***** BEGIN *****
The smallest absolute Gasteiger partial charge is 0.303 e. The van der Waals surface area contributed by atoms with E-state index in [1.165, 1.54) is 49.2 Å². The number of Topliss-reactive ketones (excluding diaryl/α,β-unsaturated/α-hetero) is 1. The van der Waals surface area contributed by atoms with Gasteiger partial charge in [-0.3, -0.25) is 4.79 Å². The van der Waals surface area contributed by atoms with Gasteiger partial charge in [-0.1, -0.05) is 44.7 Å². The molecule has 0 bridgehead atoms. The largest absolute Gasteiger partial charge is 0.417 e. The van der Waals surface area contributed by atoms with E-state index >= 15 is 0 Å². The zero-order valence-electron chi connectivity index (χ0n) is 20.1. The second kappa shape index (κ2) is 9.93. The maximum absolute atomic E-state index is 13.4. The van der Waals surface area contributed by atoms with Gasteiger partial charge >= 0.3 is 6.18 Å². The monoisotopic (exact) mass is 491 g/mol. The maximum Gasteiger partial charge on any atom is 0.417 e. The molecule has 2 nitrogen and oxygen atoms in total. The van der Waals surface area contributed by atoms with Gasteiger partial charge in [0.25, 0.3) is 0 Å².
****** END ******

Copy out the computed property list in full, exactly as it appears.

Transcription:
The smallest absolute Gasteiger partial charge is 0.303 e. The van der Waals surface area contributed by atoms with E-state index in [1.165, 1.54) is 49.2 Å². The number of Topliss-reactive ketones (excluding diaryl/α,β-unsaturated/α-hetero) is 1. The van der Waals surface area contributed by atoms with Gasteiger partial charge in [-0.3, -0.25) is 4.79 Å². The van der Waals surface area contributed by atoms with Gasteiger partial charge in [-0.1, -0.05) is 44.7 Å². The molecule has 0 bridgehead atoms. The largest absolute Gasteiger partial charge is 0.417 e. The van der Waals surface area contributed by atoms with E-state index >= 15 is 0 Å². The zero-order valence-electron chi connectivity index (χ0n) is 20.1. The second kappa shape index (κ2) is 9.93. The maximum absolute atomic E-state index is 13.4. The van der Waals surface area contributed by atoms with Gasteiger partial charge >= 0.3 is 6.18 Å². The monoisotopic (exact) mass is 491 g/mol. The maximum Gasteiger partial charge on any atom is 0.417 e. The molecule has 2 nitrogen and oxygen atoms in total. The van der Waals surface area contributed by atoms with Gasteiger partial charge in [0.25, 0.3) is 0 Å².